POINT VI: THE ERRORS OF COUNSEL IN THIS MATTER WERE SO BAD THAT ACTUAL PREJUDICE NEED NOT BE SHOWN.
POINT VII: DEFENDANT'S SENTENCE IS [ILLEGAL] AND THE TRIAL COURT ABUSED ITS DISCRETION BY IMPOSING AN EXTENDED TERM OF FIFTEEN YEARS BECAUSE A QUALITATIVE WEIGHING OF THE AGGRAVATING AND MITIGATING FACTORS DOES NOT SUPPORT SUCH A SENTENCE AND VIOLATES DEFENDANT'S RIGHT TO A FAIR HEARING AND DUE PROCESS OF LAW.
Defendant's pro se points I through VI are based on matters outside the record and are more appropriately raised in a petition for post-conviction (PCR) relief. See State v. Preciose, 129 N.J. 451, 462-63 (1992). We therefore decline to consider them without prejudice to defendant's right to file a timely PCR petition.
Having reviewed the record, we conclude that all of defendant's remaining arguments are without merit and, except to the extent addressed below, they do not warrant discussion in a written opinion. R. 2:11-3(e)(2).
Defendant contends that the court should have granted his motion for a directed verdict at the close of the State's case. However, there was ample evidence from which the jury could infer that defendant possessed the twenty vials of cocaine, and that he possessed that amount of cocaine with the intent to distribute it. See State v. Reyes, 50 N.J. 454, 458-59 (1967). The police were not required to fingerprint the vials or photograph them at the scene where they were recovered; McVicar's eyewitness testimony was sufficient. There was no objection to the introduction of the CDS vials in evidence, and we find no error, plain or otherwise, in their admission in evidence. See R. 2:10-2.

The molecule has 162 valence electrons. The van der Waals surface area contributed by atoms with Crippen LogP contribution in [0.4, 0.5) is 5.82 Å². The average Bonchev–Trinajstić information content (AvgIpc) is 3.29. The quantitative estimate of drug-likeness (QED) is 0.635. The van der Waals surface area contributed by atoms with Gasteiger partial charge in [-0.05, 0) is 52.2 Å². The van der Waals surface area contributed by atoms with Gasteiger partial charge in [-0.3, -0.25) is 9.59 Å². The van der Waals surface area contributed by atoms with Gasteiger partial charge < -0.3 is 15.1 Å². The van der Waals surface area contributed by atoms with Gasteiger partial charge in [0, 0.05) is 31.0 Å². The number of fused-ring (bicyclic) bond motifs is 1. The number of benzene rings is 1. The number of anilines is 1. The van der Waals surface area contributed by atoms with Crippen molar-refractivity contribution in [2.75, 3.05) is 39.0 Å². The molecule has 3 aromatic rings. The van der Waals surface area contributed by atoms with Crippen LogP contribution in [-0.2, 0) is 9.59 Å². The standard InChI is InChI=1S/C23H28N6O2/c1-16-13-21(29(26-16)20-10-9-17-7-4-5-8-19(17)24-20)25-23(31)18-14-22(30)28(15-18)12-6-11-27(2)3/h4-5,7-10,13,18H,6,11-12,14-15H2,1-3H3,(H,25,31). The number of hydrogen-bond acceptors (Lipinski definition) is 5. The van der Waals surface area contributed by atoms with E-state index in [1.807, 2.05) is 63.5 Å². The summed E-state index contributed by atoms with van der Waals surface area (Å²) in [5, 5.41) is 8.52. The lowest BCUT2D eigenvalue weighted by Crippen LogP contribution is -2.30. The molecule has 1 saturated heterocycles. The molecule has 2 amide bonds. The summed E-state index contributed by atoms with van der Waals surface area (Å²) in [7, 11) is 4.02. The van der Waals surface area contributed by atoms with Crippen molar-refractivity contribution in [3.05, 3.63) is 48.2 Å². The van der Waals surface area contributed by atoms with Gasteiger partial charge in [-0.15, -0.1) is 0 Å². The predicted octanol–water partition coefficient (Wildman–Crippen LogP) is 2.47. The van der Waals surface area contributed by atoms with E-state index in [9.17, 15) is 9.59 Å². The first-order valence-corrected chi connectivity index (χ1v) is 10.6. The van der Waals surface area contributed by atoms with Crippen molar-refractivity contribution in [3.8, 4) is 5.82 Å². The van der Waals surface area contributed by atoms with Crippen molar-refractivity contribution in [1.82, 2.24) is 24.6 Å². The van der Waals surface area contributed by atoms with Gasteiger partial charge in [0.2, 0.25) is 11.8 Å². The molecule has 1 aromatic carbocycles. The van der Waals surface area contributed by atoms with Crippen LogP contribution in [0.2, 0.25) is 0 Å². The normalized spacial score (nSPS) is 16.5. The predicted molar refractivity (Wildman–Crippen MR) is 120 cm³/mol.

In challenging his sentence, defendant admits that the extended term range for a second-degree offense, the type of which he was convicted, is ten to twenty years. See N.J.S.A. 2C:43-7(a)(3). He further acknowledges his eleven prior Superior Court convictions. Our review of the trial court's decision, which imposed a sentence in the mid-range of the possible extended term, is very limited. In his sentencing decision on August 20, 2009, Judge Callahan carefully weighed the appropriate factors in imposing the fifteen-year sentence and explained his reasons for imposing the seven and one-half years of parole ineligibility. We find no abuse of discretion or other error in the sentence. State v. Bieniek, 200 N.J. 601, 607-08 (2010); State v. Roth, 95 N.J. 334, 364-65 (1984).